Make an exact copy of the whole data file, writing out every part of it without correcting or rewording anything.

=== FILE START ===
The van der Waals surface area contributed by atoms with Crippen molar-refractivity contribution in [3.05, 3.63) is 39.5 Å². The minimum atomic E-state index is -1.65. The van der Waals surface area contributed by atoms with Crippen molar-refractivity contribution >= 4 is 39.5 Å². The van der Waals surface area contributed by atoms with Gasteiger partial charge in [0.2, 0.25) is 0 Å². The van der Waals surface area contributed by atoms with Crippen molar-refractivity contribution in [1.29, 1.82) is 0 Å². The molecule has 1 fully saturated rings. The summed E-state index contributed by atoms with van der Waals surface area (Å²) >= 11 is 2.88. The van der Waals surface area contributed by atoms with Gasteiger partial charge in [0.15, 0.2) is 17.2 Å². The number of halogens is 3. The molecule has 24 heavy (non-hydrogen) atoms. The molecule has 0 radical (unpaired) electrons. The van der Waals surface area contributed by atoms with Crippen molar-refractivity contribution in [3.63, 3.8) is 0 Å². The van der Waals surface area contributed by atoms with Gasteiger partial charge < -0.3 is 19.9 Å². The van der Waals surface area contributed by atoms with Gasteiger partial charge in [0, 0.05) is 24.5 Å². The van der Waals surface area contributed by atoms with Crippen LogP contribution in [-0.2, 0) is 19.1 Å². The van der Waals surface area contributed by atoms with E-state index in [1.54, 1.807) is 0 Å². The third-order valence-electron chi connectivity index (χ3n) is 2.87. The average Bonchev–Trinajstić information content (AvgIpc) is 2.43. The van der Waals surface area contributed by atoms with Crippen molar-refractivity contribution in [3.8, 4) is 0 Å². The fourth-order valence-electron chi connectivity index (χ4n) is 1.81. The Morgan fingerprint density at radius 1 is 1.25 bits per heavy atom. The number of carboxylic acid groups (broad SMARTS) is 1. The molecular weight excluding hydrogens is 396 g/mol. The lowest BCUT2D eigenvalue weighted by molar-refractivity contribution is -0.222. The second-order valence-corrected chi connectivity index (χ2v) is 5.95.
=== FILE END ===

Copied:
The van der Waals surface area contributed by atoms with Crippen molar-refractivity contribution in [3.05, 3.63) is 39.5 Å². The minimum atomic E-state index is -1.65. The van der Waals surface area contributed by atoms with Crippen molar-refractivity contribution >= 4 is 39.5 Å². The van der Waals surface area contributed by atoms with Gasteiger partial charge in [0.2, 0.25) is 0 Å². The van der Waals surface area contributed by atoms with Crippen molar-refractivity contribution in [1.29, 1.82) is 0 Å². The molecule has 1 fully saturated rings. The summed E-state index contributed by atoms with van der Waals surface area (Å²) >= 11 is 2.88. The van der Waals surface area contributed by atoms with Gasteiger partial charge in [0.15, 0.2) is 17.2 Å². The number of halogens is 3. The molecule has 24 heavy (non-hydrogen) atoms. The molecule has 0 radical (unpaired) electrons. The van der Waals surface area contributed by atoms with Crippen molar-refractivity contribution in [3.63, 3.8) is 0 Å². The van der Waals surface area contributed by atoms with Gasteiger partial charge < -0.3 is 19.9 Å². The van der Waals surface area contributed by atoms with Gasteiger partial charge in [0, 0.05) is 24.5 Å². The van der Waals surface area contributed by atoms with Crippen LogP contribution in [-0.2, 0) is 19.1 Å². The van der Waals surface area contributed by atoms with E-state index in [1.54, 1.807) is 0 Å². The third-order valence-electron chi connectivity index (χ3n) is 2.87. The average Bonchev–Trinajstić information content (AvgIpc) is 2.43. The van der Waals surface area contributed by atoms with Crippen molar-refractivity contribution in [3.8, 4) is 0 Å². The fourth-order valence-electron chi connectivity index (χ4n) is 1.81. The Morgan fingerprint density at radius 1 is 1.25 bits per heavy atom. The number of carboxylic acid groups (broad SMARTS) is 1. The molecular weight excluding hydrogens is 396 g/mol. The lowest BCUT2D eigenvalue weighted by molar-refractivity contribution is -0.222. The second-order valence-corrected chi connectivity index (χ2v) is 5.95.